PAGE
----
Field Notes
U.S. Fish & Wildlife Service
Field Notes Entry   
DON EDWARDS SAN FRANCISCO BAY NWR: Refuge Intern Reaches Latino Community with Bilingual Programs
California-Nevada Offices , April 24, 2012
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Cindy Moreno, with a class at the Don Edwards San Francisco Bay NWR.
Cindy Moreno, with a class at the Don Edwards San Francisco Bay NWR. - Photo Credit: USFWS

By Doug Cordell, Public Affairs

“When I started college, I took an environmental studies course,” explains Cindy Moreno, Environmental Education and Latino Outreach intern at the Don Edwards San Francisco Bay National Wildlife Refuge, describing how her interest in a career in environmental work developed. “It seemed relevant—that somehow I could make a difference. And it was a lot of fun!”

Now Moreno is a senior at San Jose State University majoring in environmental studies, and her work at the refuge is making a real difference. Using her environmental training and Spanish language skills, she’s developed bilingual outreach and education programs, helping the refuge do a better job of connecting with its neighboring, predominantly Latino community in Alviso, CA.

Much of her focus has been on weekend Spanish-English programs at the refuge’s Environmental Education Center in Alviso, with subjects ranging from “Birds in a Changing Climate” to “Birding in Latino Culture.” She’s also developed bilingual outreach materials and activities for the refuge’s annual South Bay Bird Fest, or Festival de Aves de la Bahía Sur.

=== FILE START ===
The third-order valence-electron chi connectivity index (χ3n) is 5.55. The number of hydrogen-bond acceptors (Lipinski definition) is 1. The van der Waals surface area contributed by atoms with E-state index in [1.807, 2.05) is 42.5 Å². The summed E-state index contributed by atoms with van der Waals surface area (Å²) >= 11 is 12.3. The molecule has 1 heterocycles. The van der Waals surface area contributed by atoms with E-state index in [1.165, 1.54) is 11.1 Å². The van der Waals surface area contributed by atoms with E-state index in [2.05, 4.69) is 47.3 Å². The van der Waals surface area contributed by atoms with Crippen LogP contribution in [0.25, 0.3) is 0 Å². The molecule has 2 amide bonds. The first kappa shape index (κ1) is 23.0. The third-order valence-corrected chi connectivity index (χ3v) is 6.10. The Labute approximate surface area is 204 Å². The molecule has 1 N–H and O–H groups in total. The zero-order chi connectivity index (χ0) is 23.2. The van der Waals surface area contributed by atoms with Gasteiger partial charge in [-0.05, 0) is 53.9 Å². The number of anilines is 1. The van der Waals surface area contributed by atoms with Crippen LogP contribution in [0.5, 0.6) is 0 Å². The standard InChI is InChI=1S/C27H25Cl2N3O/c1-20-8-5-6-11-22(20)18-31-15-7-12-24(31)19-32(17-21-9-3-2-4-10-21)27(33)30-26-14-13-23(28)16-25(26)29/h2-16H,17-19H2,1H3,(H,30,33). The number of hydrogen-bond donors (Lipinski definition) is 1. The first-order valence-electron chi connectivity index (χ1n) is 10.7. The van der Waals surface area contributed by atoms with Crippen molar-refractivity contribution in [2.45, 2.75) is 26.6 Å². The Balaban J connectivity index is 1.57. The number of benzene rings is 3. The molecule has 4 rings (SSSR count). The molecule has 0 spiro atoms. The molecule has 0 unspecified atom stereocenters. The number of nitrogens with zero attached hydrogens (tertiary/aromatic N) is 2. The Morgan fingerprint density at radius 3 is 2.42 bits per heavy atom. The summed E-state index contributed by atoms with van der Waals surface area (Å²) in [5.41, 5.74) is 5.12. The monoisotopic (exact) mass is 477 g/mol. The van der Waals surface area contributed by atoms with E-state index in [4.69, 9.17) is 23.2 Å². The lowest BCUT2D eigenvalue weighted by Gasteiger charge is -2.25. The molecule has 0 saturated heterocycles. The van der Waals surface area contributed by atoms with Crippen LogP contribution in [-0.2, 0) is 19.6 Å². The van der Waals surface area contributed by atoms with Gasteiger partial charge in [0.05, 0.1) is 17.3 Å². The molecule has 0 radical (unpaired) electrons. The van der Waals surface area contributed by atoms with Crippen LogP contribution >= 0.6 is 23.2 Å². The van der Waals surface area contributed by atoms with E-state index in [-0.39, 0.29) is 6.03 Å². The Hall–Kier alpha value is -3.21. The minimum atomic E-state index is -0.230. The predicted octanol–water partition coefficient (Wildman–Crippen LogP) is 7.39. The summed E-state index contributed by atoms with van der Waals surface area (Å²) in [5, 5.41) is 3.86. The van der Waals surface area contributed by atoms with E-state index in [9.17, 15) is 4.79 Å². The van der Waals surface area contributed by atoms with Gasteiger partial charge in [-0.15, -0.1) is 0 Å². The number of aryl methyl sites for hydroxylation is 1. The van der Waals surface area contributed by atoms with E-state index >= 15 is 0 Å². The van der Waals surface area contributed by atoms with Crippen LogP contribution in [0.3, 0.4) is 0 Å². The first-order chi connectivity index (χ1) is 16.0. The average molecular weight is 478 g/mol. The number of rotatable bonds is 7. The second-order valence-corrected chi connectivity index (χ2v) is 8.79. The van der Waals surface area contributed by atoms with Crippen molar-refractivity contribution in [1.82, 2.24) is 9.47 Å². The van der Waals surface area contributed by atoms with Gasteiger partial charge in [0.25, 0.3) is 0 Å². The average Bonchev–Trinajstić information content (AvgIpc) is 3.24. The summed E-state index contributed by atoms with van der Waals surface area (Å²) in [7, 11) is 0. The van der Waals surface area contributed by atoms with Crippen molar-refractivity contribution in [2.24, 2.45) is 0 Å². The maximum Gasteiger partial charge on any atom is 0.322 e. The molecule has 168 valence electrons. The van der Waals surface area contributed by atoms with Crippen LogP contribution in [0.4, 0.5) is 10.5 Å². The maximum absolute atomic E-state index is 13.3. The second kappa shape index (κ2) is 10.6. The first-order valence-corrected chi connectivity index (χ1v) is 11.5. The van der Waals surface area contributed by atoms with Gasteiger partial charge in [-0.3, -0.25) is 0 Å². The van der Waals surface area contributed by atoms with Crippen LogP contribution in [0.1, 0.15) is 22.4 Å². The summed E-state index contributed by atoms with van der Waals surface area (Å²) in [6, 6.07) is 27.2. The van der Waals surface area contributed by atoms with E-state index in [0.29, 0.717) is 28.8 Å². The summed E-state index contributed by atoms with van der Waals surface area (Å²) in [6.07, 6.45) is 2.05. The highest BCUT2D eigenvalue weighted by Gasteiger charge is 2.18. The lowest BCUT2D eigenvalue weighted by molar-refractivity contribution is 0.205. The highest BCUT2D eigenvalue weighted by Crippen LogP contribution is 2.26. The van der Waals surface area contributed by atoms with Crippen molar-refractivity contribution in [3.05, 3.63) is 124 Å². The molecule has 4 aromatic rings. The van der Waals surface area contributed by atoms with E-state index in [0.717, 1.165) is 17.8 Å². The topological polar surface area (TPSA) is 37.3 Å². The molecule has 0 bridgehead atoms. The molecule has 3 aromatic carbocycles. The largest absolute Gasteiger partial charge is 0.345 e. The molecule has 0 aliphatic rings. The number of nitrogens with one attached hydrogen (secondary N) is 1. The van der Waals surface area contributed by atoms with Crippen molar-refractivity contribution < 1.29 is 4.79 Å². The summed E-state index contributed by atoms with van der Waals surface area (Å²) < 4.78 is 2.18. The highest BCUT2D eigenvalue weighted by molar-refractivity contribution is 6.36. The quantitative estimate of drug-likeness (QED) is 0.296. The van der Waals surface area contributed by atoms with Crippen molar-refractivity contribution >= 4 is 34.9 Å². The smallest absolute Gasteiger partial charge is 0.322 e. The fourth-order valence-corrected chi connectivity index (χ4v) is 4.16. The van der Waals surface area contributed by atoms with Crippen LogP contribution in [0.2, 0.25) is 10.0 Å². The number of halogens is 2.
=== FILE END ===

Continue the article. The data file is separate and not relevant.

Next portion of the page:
The challenge has been to reach a community that hasn’t traditionally had a lot of interaction with wildlife refuges—something Moreno understands as a Latino native of Arvin, CA. It’s why she’s been proactive about conducting bilingual programs for the refuge at local libraries, like the Biblioteca Latinoamericana branch of the San Jose Public Library.

It’s also why she developed a bilingual Careers in Wildlife day at the refuge, a chance for high school and college students—particularly Latinos—to talk to refuge biologists, wildlife specialists, law enforcement and other staff about career opportunities. It’s an issue she is passionate about.

“When I first told my parents I was interested in environmental studies, they were bewildered. They didn’t understand what it was about. It’s not a common career in the Latino community. That’s why I think it’s important to reach people in the community at an early age—to let them know this is something they can do.”

Moreno’s internship is co-funded by the U.S. Fish and Wildlife Service (Service) and the Environment for the Americas, a non-profit group based in Boulder, CO that sponsors International Migratory Bird Day and develops Latino outreach programs about conservation.

She hopes that the Service will continue and expand its outreach and education efforts aimed at historically underserved communities. “It’s so important to have an appreciation for different cultures,” she says, “especially in a place as diverse as the Bay Area.”

Moreno plans to continue her own environmental education with a masters degree. After that, she’ll be looking for a full-time position—and perhaps a return someday to the Service, where she has already had a big impact.

Contact Info: Doug Cordell, 510-774-4080, doug_cordell@fws.gov
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